OMAHA, Neb. (KMTV) — The Bellevue Police Department was one of the first law enforcement agencies to join the 30x30 Initiative, pledging to increase its recruiting class numbers to 30% women by 2030.
The initiative, launched on March 25, was started in connection with the New York University School of Law’s Policing Project.
The 30x30 Initiative is a nationwide coalition of police researchers and leaders, whose mission is to increase female representation in policing. The initiative cites research showing women officers use less excessive force, are named in fewer complaints and lawsuits, and explains how community members perceive women officers as being more honest and compassionate, especially in sexual assault cases.
Diversifying Bellevue’s Police Department is a goal of Chief Ken Clary. He was hired in September 2020. He told 3 News Now in October one of his top priorities was to recruit more women to his agency.
“Women in the community make up over 50% of the population yet they're only 12-13% of law enforcement,” Clary told 3 News Now.
Bellevue’s numbers are even lower. Clary says out of 87 sworn officers, 6% of Bellevue’s officers are women, which equates to four women. That figure is below the national average that shows women account for 12% of sworn officers and only 3% of police leadership.
"Women are actually very well suited for policing today. This stigma of going from bar fight to bar fight - it's not real,” said Clary. "Versus the ability for somebody to go into a domestic violent situation and talk their way through, getting the stories, relating to people — the compassion. The compassion is huge. The ability to communicate is huge. Those are the characteristics we're looking for."
Clary says women are clearly underrepresented in law enforcement. He believes the low application rate is partly because the recruitment message hasn’t been catered to women.
“Women were underrepresented, I truly believe because women weren't applying. We were actually hiring at the same rate that they were applying. So the drive is really to get them to apply to get them to see that they can succeed in law enforcement,” said Clary. “In the past, I think people like myself — middle-aged white males, commanders, were crafting the message that we would send out trying to recruit people of color, or females to come to the organization. I don't know how to speak to a 23-year-old female as far as what she wants within a career. I don't know how to craft that message, how to make it attractive."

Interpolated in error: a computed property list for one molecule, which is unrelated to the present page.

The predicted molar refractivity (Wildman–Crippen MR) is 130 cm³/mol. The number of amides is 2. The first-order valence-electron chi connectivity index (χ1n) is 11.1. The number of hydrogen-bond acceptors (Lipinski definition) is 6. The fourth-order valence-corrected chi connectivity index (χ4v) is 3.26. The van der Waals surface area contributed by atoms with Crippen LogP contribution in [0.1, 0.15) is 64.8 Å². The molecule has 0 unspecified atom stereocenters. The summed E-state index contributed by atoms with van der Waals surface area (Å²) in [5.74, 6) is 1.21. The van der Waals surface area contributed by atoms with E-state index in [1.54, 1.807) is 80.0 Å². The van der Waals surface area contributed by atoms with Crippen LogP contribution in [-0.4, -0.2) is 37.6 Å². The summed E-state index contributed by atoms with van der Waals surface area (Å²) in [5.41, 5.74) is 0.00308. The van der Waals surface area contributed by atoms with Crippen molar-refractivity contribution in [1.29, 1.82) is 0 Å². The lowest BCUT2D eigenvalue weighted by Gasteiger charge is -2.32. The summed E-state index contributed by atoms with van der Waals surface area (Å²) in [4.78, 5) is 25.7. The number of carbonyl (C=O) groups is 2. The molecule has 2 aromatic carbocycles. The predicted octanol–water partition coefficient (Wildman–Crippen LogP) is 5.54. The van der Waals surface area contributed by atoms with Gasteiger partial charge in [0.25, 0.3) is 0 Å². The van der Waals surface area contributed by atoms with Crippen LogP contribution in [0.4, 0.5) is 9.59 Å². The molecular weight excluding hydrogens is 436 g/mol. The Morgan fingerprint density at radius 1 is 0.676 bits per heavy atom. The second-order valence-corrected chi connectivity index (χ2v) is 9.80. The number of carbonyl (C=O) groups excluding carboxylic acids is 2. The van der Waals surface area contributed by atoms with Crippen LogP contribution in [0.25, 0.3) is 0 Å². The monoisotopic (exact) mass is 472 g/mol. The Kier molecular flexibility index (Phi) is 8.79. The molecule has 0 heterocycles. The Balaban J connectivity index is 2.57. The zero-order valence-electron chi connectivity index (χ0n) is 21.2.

Clary is eager to provide a pathway for women to move forward in his department. That includes not only recruiting, but also changing the culture, and reviewing policies, like its light duty policy, to better craft them to cater to all demographics.
“We were capped at the number of days or weeks, or months of light duty that you could have, and it actually impacted females in the fact that if they had a problem pregnancy, then they would run out of time to where they wouldn’t be able to run the risk of having another problem pregnancy within a two-year period because they may have a problem pregnancy and they needed to be on light duty. So we loosened that up so that it afforded women the opportunity to have a family and be in this organization,” added Clary.
Clary wants more women in police leadership to reflect the community his department serves.
If you look at the department’s YouTube page, they’ve recently posted several recruitment videos that show women with Bellevue Police Department and how they manage day-to-day responsibilities. It also includes their 30x30 video pledge — making it one of the four videos made nationwide. The department has received national attention for it.
“We also did a Facebook live event a few weeks ago that was targeted specifically in answering women and minorities questions about what it is to become a police officer, and how they can be successful in this atmosphere. We had several hundred people log into that and within the first few weeks we had over 4,000 views. That lent itself to recruiting. A lot of people reached out to us and one of our sergeants did about three dozen walk-throughs within a few weeks after that, invited those people asking questions to come in and visit, actually feel the department and see it,” said Clary.
Clary hopes to have met and succeeded in the goal of increasing the number of female police officers at Bellevue in the future.
According to the 30x30 website, other agencies in Nebraska have also taken the pledge, including Kearney, Lincoln, and Sarpy County. The Iowa Department of Public Safety also signed on to the initiative.
Maya Saenz has more in the above video.